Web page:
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Bait Hater
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Anyone else?

I am trying to get some new glass for my Sony A6000. I am fairly new to the whole photography game but would like to upgrade from my kit lens. Current lenses are 16-50 kit lens and 55-210 kit lens. I like the sharpness of the 55-210 but sometimes the focal length can be too close. The 16-50 leaves a lot to be desired.

Looking specifically at the Sigma 16mm 1.4 and Sigma 30mm 1.4. Thoughts between the two?

Thanks,
T
 

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I Love microskiff.com!
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Personally, I would look at a zoom for your everyday lens. Especially on a small boat, where you have limited room to move around in relation to your subject.

I have the Sigma 30mm f/1.4. I like it a lot for people and pets on a crop body camera (which your a6000 is), but I rarely take it on the water. It's a little tight for shooting fish and people pics on the skiff.

For a first upgrade from kit lenses, I'd be looking at a good quality f/2.8 standard zoom, like the 17-50mm Sigma. That's the equivalent of around 27-80mm full-frame. In other words, very similar to the 24-70mm f/2.8 lenses that are kind of the foundation of a good lens selection for a full-frame camera.

You don't really need anything faster than f/2.8 for 99% of outdoor shooting, so I wouldn't be worrying about f/1.4 and 1.8 lenses.

Image stabilization, on the other hand, is a big deal in my experience. I find I'm frequently shooting right on the edge of being able to hold the camera still at dawn and dusk, and image stabilization makes a real difference there.

I used to use the Sigma 10-20mm zoom a ton on crop body cameras. It's great for fish pics and other stuff actually on the boat. But its uses are pretty limited just because it's so wide.

If I could have any three lens types I wanted, it would be an f/4 or faster wide zoom (10-20mm crop or 16-35mm full frame), an f/2.8 standard zoom (17-50mm crop or 24-70 full frame), and an f/2.8 70-200mm, all with image stabilization. If I could add more specialized lenses, I'd start with a longer telephoto, like a 300mm or a 100-400mm, and then a good prime portrait lens like 50mm or 85mm f/1.2 or 1.4.
 

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I picked up a Sony A7II early last year. I bought a Samyang 85mm f1.4 and ran that setup pretty much all year on everything but landscape stuff. Its a fun lens and I learned alot about manual focus, however 85mm is way to tight for an everyday boat/fishing lens.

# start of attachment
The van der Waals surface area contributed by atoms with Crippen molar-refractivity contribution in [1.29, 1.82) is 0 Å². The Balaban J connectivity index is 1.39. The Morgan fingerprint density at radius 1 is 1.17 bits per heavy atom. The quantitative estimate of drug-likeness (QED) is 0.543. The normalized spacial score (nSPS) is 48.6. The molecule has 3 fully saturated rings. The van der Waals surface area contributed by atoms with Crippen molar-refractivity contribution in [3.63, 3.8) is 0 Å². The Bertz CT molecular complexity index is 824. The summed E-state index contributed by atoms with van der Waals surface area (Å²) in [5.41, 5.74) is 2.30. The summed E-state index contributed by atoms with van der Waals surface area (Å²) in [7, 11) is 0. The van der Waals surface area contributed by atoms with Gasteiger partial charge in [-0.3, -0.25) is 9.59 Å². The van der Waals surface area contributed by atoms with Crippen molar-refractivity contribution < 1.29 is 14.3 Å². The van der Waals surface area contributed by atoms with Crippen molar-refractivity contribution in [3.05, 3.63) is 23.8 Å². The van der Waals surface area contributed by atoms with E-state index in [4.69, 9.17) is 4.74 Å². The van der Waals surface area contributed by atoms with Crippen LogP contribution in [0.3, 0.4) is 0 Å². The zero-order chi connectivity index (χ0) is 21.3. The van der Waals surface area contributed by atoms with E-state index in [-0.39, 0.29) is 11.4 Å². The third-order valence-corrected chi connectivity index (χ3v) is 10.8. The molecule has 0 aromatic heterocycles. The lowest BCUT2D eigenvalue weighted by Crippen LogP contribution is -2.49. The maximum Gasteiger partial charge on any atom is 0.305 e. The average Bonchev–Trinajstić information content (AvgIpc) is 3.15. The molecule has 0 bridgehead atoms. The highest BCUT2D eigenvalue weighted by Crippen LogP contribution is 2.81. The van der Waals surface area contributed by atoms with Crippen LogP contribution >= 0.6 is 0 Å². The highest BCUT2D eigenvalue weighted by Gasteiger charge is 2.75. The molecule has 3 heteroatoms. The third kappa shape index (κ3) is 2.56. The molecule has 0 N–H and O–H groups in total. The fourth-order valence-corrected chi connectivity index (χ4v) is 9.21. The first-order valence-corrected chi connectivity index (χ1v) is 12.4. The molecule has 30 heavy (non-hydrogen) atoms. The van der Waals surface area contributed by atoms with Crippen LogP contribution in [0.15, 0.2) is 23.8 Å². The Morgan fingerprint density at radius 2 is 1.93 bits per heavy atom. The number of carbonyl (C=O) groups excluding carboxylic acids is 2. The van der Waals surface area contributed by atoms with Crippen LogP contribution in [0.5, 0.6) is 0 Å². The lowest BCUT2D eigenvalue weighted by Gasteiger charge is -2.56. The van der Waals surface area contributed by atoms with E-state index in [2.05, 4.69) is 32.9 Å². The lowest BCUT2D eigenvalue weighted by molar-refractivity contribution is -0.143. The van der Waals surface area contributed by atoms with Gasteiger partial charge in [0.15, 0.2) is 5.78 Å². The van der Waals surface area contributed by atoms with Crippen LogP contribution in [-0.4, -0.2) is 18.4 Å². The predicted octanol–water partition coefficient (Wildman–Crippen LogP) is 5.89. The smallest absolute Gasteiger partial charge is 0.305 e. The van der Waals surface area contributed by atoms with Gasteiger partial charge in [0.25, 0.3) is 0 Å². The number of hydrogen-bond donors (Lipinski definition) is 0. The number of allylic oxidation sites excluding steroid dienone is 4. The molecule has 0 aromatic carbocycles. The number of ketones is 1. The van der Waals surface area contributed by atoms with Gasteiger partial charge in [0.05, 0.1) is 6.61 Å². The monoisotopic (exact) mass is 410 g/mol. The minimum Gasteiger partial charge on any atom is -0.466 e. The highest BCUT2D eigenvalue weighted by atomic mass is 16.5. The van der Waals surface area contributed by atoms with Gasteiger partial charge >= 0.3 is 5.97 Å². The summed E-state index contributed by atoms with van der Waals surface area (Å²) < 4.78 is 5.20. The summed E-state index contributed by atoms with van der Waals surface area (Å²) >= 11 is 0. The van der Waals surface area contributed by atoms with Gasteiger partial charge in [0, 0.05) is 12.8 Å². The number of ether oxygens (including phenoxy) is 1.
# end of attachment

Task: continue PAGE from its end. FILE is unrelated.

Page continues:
I also picked up a sony 28mm f2 that I have been running on my a6000. This year I am going to put the 28 on the A7II and make an effort to leave it there. I plan on running a 50 or 60 on the a6000 and that should cover anything I need to do on the water.
 

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I shoot a D750 FF with a tamron 24-70mm 2.8 for most of my on skiff pictures. Sharp, fast and its a good range on a full frame for the skiff/landscape. I also mix in my 14mm 2.8 prime a lot for fish shots and it's awesome! Something like a 16-35mm would be a great lens imo.
 

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Personally, I would look at a zoom for your everyday lens. Especially on a small boat, where you have limited room to move around in relation to your subject.

I have the Sigma 30mm f/1.4. I like it a lot for people and pets on a crop body camera (which your a6000 is), but I rarely take it on the water. It's a little tight for shooting fish and people pics on the skiff.

For a first upgrade from kit lenses, I'd be looking at a good quality f/2.8 standard zoom, like the 17-50mm Sigma. That's the equivalent of around 27-80mm full-frame. In other words, very similar to the 24-70mm f/2.8 lenses that are kind of the foundation of a good lens selection for a full-frame camera.

You don't really need anything faster than f/2.8 for 99% of outdoor shooting, so I wouldn't be worrying about f/1.4 and 1.8 lenses.

Image stabilization, on the other hand, is a big deal in my experience. I find I'm frequently shooting right on the edge of being able to hold the camera still at dawn and dusk, and image stabilization makes a real difference there.

I used to use the Sigma 10-20mm zoom a ton on crop body cameras. It's great for fish pics and other stuff actually on the boat. But its uses are pretty limited just because it's so wide.

If I could have any three lens types I wanted, it would be an f/4 or faster wide zoom (10-20mm crop or 16-35mm full frame), an f/2.8 standard zoom (17-50mm crop or 24-70 full frame), and an f/2.8 70-200mm, all with image stabilization. If I could add more specialized lenses, I'd start with a longer telephoto, like a 300mm or a 100-400mm, and then a good prime portrait lens like 50mm or 85mm f/1.2 or 1.4.
Dang just sold my Canon 100-400 lens and 2.4 Magnifier,sorry.
 
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